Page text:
Breakfast (and dinner) at Tiffany’s

Breakfast (and dinner) at Tiffany’s

Luxury goods giant LVMH is eyeing a $14.5b takeover of the brand.

The French luxury group behind brands like Louis Vuitton and Givenchy submitted a takeover proposal to Tiffany’s, the NYC-based jeweler earlier this month, per multiple reports. If true, it would be LVMH’s biggest-ever acquisition.

LVMH, owned by France’s richest man, Bernard Arnault, and comprising brands including Christian Dior, Givenchy, and Bulgari, is a $215 billion luxury powerhouse with a stake in everything from fashion to alcoholic beverages and hotels. Jewelry has been one of the fastest growth spots in the luxury sector.

Despite the trade war and turmoil in Hong Kong (which accounts for 6% of sales), things are as smooth as a Dom Pérignon Vintage 1961: LVMH reported a surprise 11% sales bump in Q3.

There’s always room for improvement, however. Watches and jewelry are its slowest growing segment, and LVMH wants to boost its presence in the US, its second-largest market.

So, about this $12B US jeweler. Of late, Tiffany has been feeling less robin egg, more stormy blue.

It has struggled to stay ahead of consumer trends, while tariffs with China and the Hong Kong protests have also taken a bite.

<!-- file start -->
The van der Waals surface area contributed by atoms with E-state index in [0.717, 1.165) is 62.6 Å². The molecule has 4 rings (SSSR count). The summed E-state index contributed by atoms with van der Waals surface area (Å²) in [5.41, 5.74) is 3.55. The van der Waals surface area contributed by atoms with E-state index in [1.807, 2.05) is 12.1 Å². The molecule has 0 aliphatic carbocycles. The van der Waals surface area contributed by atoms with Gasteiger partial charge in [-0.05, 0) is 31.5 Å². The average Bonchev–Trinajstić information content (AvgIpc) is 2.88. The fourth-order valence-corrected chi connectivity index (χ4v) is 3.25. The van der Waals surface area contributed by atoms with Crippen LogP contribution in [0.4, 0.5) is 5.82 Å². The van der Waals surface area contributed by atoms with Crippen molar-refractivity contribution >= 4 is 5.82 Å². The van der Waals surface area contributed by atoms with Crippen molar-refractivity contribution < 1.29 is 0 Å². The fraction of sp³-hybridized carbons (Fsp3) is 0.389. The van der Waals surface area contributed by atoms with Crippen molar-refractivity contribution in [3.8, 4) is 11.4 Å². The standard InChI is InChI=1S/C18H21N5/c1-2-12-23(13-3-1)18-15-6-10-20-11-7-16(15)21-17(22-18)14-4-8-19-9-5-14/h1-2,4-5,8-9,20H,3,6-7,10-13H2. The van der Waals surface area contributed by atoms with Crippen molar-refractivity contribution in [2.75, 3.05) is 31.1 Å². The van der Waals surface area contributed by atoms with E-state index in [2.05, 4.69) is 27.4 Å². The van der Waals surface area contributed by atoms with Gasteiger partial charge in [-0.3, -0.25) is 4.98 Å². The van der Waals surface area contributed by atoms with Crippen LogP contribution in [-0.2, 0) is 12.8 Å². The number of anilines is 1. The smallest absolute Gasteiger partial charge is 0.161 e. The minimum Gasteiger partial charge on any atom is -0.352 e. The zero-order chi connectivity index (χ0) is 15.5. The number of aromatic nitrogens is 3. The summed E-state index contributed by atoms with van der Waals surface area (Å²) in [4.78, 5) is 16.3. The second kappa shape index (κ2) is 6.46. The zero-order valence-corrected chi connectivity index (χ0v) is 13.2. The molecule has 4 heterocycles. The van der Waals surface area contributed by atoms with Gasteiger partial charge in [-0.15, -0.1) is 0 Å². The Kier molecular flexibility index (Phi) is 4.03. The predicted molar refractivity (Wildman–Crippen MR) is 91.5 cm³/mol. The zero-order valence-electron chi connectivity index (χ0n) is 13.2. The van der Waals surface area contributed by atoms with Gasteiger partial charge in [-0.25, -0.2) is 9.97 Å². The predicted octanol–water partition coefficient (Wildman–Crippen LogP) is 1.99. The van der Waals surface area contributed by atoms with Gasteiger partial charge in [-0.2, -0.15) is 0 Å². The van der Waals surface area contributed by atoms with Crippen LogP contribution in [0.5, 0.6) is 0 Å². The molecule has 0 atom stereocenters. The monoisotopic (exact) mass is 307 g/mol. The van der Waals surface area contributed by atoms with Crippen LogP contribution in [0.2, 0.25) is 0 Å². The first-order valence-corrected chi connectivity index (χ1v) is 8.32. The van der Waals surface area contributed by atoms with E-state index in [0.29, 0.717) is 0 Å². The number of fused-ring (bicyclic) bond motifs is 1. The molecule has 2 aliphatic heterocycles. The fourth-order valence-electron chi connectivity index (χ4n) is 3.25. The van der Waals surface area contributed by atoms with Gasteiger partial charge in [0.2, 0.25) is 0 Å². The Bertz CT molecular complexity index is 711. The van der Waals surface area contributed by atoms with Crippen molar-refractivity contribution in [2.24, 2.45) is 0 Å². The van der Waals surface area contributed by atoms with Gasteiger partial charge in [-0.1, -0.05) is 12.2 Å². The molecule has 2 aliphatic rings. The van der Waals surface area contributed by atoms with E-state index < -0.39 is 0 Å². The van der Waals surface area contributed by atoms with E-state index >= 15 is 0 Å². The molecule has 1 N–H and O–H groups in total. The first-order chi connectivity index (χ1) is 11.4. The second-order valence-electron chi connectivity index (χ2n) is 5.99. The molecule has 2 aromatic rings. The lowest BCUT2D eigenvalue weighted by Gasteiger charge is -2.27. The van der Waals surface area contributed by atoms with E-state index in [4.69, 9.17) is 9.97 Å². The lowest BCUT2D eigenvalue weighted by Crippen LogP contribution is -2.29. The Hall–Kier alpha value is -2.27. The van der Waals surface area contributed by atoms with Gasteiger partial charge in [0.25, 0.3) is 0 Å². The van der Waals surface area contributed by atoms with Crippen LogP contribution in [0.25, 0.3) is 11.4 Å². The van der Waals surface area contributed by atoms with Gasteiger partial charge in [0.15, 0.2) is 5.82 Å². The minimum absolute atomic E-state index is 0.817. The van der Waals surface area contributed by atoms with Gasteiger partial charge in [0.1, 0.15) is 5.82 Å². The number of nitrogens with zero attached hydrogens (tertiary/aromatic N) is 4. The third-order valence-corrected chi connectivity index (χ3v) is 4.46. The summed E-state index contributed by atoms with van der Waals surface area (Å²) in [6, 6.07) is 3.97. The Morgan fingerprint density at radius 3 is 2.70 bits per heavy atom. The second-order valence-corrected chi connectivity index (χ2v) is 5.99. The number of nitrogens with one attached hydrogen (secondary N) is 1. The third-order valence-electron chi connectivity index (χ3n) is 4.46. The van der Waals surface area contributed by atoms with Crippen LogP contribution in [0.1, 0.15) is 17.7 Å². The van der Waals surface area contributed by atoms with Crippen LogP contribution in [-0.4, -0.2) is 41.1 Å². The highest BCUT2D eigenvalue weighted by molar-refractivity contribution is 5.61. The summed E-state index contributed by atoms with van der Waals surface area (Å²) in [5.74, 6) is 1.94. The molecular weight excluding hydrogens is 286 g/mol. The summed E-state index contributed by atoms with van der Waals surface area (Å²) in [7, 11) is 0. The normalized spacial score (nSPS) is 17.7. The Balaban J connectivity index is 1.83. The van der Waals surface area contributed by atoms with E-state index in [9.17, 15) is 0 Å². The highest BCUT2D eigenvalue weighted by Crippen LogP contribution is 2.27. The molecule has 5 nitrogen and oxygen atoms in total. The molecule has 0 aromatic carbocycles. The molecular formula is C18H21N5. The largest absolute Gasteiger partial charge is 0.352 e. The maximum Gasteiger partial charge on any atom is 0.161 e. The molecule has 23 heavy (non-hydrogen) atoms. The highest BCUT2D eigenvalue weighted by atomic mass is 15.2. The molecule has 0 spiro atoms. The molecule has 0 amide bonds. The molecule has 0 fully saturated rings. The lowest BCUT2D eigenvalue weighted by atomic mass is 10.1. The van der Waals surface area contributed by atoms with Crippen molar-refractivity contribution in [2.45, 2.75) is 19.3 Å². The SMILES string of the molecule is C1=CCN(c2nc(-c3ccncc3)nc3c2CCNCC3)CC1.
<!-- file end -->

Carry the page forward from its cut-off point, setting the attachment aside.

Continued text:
As part of its push for a bigger share of the US market, LVMH has opened a factory in south Texas, which was officially inaugurated this month in a ceremony attended by Mr Arnault and US President Donald Trump.

Tiffany’s flagship New York store is next to Trump Tower on 5th Avenue. Founded in 1837 by Charles Lewis Tiffany, the company’s fame was sealed after the release of the 1961 film Breakfast at Tiffany’s, staring Audrey Hepburn and loosely based on Truman Capote’s novella of the same name.

Meanwhile, benefitting from a lower sales tax at home, Chinese customers are curbing their spending abroad, and Tiffany’s is responding with more stores on mainland China.

LVMH rival Kering has been looking to expand in the jewelry sector too, and has launched high-end jewelry lines for its fashion brand Gucci.

Switzerland’s Richemont, a sector leader with labels such as Cartier, has also been adding to its portfolio, and recently acquired Italy’s Buccellati.


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Oso Oseguera
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